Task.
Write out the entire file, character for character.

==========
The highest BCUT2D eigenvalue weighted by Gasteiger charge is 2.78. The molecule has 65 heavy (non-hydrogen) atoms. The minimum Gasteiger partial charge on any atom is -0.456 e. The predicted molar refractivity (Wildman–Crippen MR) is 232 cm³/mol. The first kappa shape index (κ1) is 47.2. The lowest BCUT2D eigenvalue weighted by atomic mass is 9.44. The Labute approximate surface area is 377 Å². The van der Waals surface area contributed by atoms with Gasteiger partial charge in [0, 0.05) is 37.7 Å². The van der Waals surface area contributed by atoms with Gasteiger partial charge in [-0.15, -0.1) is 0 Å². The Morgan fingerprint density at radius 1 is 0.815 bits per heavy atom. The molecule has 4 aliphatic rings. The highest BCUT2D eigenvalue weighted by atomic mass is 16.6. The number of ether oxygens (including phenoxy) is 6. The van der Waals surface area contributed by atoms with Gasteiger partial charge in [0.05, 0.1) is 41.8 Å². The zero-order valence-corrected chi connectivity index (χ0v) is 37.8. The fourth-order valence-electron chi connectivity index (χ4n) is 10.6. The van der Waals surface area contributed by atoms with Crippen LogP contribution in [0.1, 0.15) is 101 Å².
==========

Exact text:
The highest BCUT2D eigenvalue weighted by Gasteiger charge is 2.78. The molecule has 65 heavy (non-hydrogen) atoms. The minimum Gasteiger partial charge on any atom is -0.456 e. The predicted molar refractivity (Wildman–Crippen MR) is 232 cm³/mol. The first kappa shape index (κ1) is 47.2. The lowest BCUT2D eigenvalue weighted by atomic mass is 9.44. The Labute approximate surface area is 377 Å². The van der Waals surface area contributed by atoms with Gasteiger partial charge in [0, 0.05) is 37.7 Å². The van der Waals surface area contributed by atoms with Gasteiger partial charge in [-0.15, -0.1) is 0 Å². The Morgan fingerprint density at radius 1 is 0.815 bits per heavy atom. The molecule has 4 aliphatic rings. The highest BCUT2D eigenvalue weighted by atomic mass is 16.6. The number of ether oxygens (including phenoxy) is 6. The van der Waals surface area contributed by atoms with Gasteiger partial charge in [0.05, 0.1) is 41.8 Å². The zero-order valence-corrected chi connectivity index (χ0v) is 37.8. The fourth-order valence-electron chi connectivity index (χ4n) is 10.6. The van der Waals surface area contributed by atoms with Crippen LogP contribution in [0.1, 0.15) is 101 Å².